August 8, 2006

Does being a female blogger mean anything?

Melissa Clouthier thinks not, and she observes that I didn't seem "overly impressed" by the BlogHer convention. Here's my main BlogHer post. What do you think?

Per Clouthier:
In fact, one of the reasons I like the Internet generally and blogosphere specifically, is that it is the take, the expertise, the style, the clarity and the content that counts. No one (save my friends and family who read this) knows what I look like. Who cares? It's irrelevent anyway. You either like what I say or don't. You either appreciate my expertise or you don't.
I wouldn't say that. I think readers picture the writer and their subjective view of the writing is subtly and constantly affected by that picture. As a reader you take whatever shreds of information you have -- even if it's only the presumed sex of the writer based on the name -- and you swirl it around with whatever else is in your head. As I've said before, if I only have a name, I always picture someone good looking. I think that's because I'm an optimist. You should see the glamorous movie stars in my head when I'm going on names alone. But throw in a little cartoon drawing or a thumbnail photo and I extract all sorts of emotions that affect what I think. You think you're more objective? I'm willing to believe that you think you are but not that you are.

This is why BlogHer has a reason for being. Males do dominate in the blogosphere and no blogger's linking behavior is objective. It's instinctive. This can favor women or disfavor them. Who knows? I think it's worth it to note when some bloggers seem blind to women bloggers and to point it out. It can get a good response. And it's worth giving credit to the male bloggers who seem to go out of their way to promote women -- which I do in my talk at BlogHer (which will eventually be available as an audio file). I single out Glenn Reynolds (obviously) and Stephen Bainbridge (although I'm having second thoughts after he was gratuitously mean to me about wine!).

Clouthier's jumping off point was this post by Kathy Sierra. Read that one too. It starts off with a photo of a lace bra and panties. And if you click over there because of that, keep in mind that that is more evidence of my point that there is a big emotional component in internet behavior.


Steve H. said...

In the Blogosphere, tits = hits.

Except on men.

Icepick said...
This comment has been removed by a blog administrator.
Icepick said...

And if you click over there because of that, keep in mind that that is more evidence of my point that there is a big emotional component in internet behavior.

Rather, it's evidence that the internet is for porn.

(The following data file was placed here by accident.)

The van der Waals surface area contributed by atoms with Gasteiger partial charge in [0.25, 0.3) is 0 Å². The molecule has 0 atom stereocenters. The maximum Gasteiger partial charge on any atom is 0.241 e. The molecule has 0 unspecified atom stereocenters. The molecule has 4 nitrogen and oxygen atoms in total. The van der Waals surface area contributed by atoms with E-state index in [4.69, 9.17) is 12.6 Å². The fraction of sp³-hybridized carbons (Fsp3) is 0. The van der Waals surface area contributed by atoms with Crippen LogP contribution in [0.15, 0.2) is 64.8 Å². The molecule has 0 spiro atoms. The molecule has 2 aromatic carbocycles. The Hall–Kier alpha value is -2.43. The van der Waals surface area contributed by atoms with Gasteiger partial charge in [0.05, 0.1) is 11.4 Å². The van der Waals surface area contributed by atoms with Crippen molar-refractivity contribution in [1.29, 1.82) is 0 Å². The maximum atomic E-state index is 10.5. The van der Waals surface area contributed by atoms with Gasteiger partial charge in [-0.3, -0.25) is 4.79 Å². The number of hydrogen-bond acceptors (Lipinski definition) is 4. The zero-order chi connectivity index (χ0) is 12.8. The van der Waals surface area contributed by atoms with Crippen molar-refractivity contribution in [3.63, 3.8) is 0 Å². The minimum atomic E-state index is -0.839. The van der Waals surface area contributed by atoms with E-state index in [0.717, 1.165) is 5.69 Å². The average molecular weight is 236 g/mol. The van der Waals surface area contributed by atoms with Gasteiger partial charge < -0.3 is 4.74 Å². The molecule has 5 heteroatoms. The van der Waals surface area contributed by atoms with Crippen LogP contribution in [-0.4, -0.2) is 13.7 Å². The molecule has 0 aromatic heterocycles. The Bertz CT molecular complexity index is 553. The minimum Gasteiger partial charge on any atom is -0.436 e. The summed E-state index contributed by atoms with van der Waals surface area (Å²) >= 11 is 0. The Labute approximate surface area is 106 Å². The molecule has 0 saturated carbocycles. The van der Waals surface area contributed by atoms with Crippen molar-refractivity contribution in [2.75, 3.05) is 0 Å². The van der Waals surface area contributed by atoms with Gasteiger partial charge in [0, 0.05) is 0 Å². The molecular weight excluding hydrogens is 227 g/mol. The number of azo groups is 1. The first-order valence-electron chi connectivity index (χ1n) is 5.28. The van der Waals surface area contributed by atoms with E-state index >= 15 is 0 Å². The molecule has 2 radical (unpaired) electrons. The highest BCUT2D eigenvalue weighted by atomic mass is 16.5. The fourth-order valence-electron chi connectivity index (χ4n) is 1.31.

Freeman Hunt said...

Does being a female blogger mean anything?

Yes. It means that whenever Glenn Reynolds links to you, strange men will send you emails proposing marriage.

Other than that, no, I don't think so. Aside from it being just another characteristic about yourself that people use to create a mental image of you.

Dr. Melissa said...

Thank you so much for the link. For the record, I'm 5'10" blonde, blue-eyed, 36-25-38 bombshell, who just doesn't want to intimidate the rest of the 30-something mothers of toddlers out there. Just want to make sure you have an accurate picture. Ha!

I do believe that gender is an aspect of who we are and how we approach things, and for some people gender defines their blog. And I recognize that Kos, Glenn, the Boing Boing guys and the PostSecret dude are the big blogger guns, but I think it is that their ideas and takes set them apart....not their um, private parts.

Thanks again!

Ann Althouse said...

Hi, Melissa: I definitely agree that you need the writing and the substance to get very far in blogging.

Goesh said...

-give me a bulldozer driving mamma any day

AFFA said...

I can't think of a concise way to explain this...

Blogs aren't filtered quite the same as real life. Some bloggers write things that they would not ordinarily say. In find some blogs by women interesting precisely because they type things that few women would say to me in real life.

Maxine Weiss said...

I think women are more talkier, more chattier, more chit-chat, more confidants to confide in, than men...

....but that's in real life.

So maybe the blogosphere provides for men, the social network, that they can't always obtain in real life, allows them to be more confessional. It really give men an outlet they really need, and may not be getting.

For women, I think it's just a substitute. Instead of mindless yapping on the phone, you can just put it into your blog.

And, believe me, if left to my own devices, I could talk for hours over the phone.

This just saves me money, plus I don't have to repeat myself.

Peace, Maxine

Anthony said...

I'm with Ann: I have a Hollywood view of people I only know the names of.

I posted my pic once at ArchaeoBlog, which was probably a mistake since I feel certain that most readers have an image of Indiana Jones firmly in mind while perusing said blog.